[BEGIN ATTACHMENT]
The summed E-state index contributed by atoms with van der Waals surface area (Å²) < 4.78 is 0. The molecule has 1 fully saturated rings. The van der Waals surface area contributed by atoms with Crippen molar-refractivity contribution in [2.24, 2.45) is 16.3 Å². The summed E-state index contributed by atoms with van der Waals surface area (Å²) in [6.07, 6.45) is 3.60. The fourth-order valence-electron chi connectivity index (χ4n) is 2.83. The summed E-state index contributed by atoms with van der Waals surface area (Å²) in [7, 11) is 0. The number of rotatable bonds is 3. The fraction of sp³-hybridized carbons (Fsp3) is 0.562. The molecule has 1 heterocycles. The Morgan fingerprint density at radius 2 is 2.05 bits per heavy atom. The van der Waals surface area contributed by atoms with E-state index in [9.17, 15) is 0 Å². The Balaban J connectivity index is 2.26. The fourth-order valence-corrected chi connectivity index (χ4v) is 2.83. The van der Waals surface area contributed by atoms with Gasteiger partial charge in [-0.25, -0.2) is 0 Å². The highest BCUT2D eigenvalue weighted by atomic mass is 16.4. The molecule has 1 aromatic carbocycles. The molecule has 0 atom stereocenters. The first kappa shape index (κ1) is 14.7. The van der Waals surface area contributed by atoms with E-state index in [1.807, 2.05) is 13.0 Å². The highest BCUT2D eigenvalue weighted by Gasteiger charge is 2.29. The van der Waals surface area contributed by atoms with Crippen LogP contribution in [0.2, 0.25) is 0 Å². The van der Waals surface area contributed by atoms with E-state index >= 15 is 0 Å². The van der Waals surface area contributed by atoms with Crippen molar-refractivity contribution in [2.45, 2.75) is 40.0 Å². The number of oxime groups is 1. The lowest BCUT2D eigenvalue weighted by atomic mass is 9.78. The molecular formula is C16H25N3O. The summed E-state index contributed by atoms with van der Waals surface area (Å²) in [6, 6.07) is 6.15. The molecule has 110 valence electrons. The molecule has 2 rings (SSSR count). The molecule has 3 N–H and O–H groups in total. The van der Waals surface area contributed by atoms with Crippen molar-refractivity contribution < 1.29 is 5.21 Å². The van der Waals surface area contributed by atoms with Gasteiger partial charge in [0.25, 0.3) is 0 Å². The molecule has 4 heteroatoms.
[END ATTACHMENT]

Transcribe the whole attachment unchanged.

The summed E-state index contributed by atoms with van der Waals surface area (Å²) < 4.78 is 0. The molecule has 1 fully saturated rings. The van der Waals surface area contributed by atoms with Crippen molar-refractivity contribution in [2.24, 2.45) is 16.3 Å². The summed E-state index contributed by atoms with van der Waals surface area (Å²) in [6.07, 6.45) is 3.60. The fourth-order valence-electron chi connectivity index (χ4n) is 2.83. The summed E-state index contributed by atoms with van der Waals surface area (Å²) in [7, 11) is 0. The number of rotatable bonds is 3. The fraction of sp³-hybridized carbons (Fsp3) is 0.562. The molecule has 1 heterocycles. The Morgan fingerprint density at radius 2 is 2.05 bits per heavy atom. The van der Waals surface area contributed by atoms with E-state index in [9.17, 15) is 0 Å². The Balaban J connectivity index is 2.26. The fourth-order valence-corrected chi connectivity index (χ4v) is 2.83. The van der Waals surface area contributed by atoms with Gasteiger partial charge in [-0.25, -0.2) is 0 Å². The highest BCUT2D eigenvalue weighted by atomic mass is 16.4. The molecule has 1 aromatic carbocycles. The molecule has 0 atom stereocenters. The first kappa shape index (κ1) is 14.7. The van der Waals surface area contributed by atoms with E-state index in [1.807, 2.05) is 13.0 Å². The highest BCUT2D eigenvalue weighted by Gasteiger charge is 2.29. The van der Waals surface area contributed by atoms with Crippen LogP contribution in [0.2, 0.25) is 0 Å². The van der Waals surface area contributed by atoms with E-state index >= 15 is 0 Å². The van der Waals surface area contributed by atoms with Crippen molar-refractivity contribution in [2.45, 2.75) is 40.0 Å². The number of oxime groups is 1. The lowest BCUT2D eigenvalue weighted by atomic mass is 9.78. The molecular formula is C16H25N3O. The summed E-state index contributed by atoms with van der Waals surface area (Å²) in [6, 6.07) is 6.15. The molecule has 110 valence electrons. The molecule has 2 rings (SSSR count). The molecule has 3 N–H and O–H groups in total. The van der Waals surface area contributed by atoms with Crippen molar-refractivity contribution < 1.29 is 5.21 Å². The van der Waals surface area contributed by atoms with Gasteiger partial charge in [0.25, 0.3) is 0 Å². The molecule has 4 heteroatoms.